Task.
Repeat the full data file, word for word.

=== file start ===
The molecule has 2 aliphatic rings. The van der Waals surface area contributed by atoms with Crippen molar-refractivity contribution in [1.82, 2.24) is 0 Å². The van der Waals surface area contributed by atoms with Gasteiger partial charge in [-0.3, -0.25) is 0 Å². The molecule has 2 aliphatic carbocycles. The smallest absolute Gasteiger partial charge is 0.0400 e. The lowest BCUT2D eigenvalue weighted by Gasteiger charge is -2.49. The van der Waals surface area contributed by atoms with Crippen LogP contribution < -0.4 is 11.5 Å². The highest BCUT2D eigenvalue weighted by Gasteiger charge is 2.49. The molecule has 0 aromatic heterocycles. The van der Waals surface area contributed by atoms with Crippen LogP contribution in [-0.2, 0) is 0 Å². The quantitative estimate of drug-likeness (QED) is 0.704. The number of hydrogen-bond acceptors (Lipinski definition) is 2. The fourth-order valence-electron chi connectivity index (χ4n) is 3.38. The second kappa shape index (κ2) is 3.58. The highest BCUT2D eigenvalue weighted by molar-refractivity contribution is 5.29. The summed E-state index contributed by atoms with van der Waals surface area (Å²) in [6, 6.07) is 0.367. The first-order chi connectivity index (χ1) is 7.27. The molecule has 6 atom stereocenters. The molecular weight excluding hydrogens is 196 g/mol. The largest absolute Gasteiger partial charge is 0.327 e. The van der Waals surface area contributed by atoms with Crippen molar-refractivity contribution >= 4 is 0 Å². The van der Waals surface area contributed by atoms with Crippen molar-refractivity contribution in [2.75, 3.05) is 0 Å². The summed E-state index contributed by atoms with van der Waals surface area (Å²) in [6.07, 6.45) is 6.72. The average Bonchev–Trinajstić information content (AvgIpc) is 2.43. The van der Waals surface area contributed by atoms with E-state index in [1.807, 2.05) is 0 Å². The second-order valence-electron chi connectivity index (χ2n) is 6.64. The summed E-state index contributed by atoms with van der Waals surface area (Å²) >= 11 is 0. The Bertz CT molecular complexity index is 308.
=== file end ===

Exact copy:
The molecule has 2 aliphatic rings. The van der Waals surface area contributed by atoms with Crippen molar-refractivity contribution in [1.82, 2.24) is 0 Å². The van der Waals surface area contributed by atoms with Gasteiger partial charge in [-0.3, -0.25) is 0 Å². The molecule has 2 aliphatic carbocycles. The smallest absolute Gasteiger partial charge is 0.0400 e. The lowest BCUT2D eigenvalue weighted by Gasteiger charge is -2.49. The van der Waals surface area contributed by atoms with Crippen LogP contribution < -0.4 is 11.5 Å². The highest BCUT2D eigenvalue weighted by Gasteiger charge is 2.49. The molecule has 0 aromatic heterocycles. The van der Waals surface area contributed by atoms with Crippen LogP contribution in [-0.2, 0) is 0 Å². The quantitative estimate of drug-likeness (QED) is 0.704. The number of hydrogen-bond acceptors (Lipinski definition) is 2. The fourth-order valence-electron chi connectivity index (χ4n) is 3.38. The second kappa shape index (κ2) is 3.58. The highest BCUT2D eigenvalue weighted by molar-refractivity contribution is 5.29. The summed E-state index contributed by atoms with van der Waals surface area (Å²) in [6, 6.07) is 0.367. The first-order chi connectivity index (χ1) is 7.27. The molecule has 6 atom stereocenters. The molecular weight excluding hydrogens is 196 g/mol. The largest absolute Gasteiger partial charge is 0.327 e. The van der Waals surface area contributed by atoms with Crippen molar-refractivity contribution >= 4 is 0 Å². The van der Waals surface area contributed by atoms with Crippen molar-refractivity contribution in [2.75, 3.05) is 0 Å². The summed E-state index contributed by atoms with van der Waals surface area (Å²) in [6.07, 6.45) is 6.72. The average Bonchev–Trinajstić information content (AvgIpc) is 2.43. The van der Waals surface area contributed by atoms with E-state index in [1.807, 2.05) is 0 Å². The second-order valence-electron chi connectivity index (χ2n) is 6.64. The summed E-state index contributed by atoms with van der Waals surface area (Å²) >= 11 is 0. The Bertz CT molecular complexity index is 308.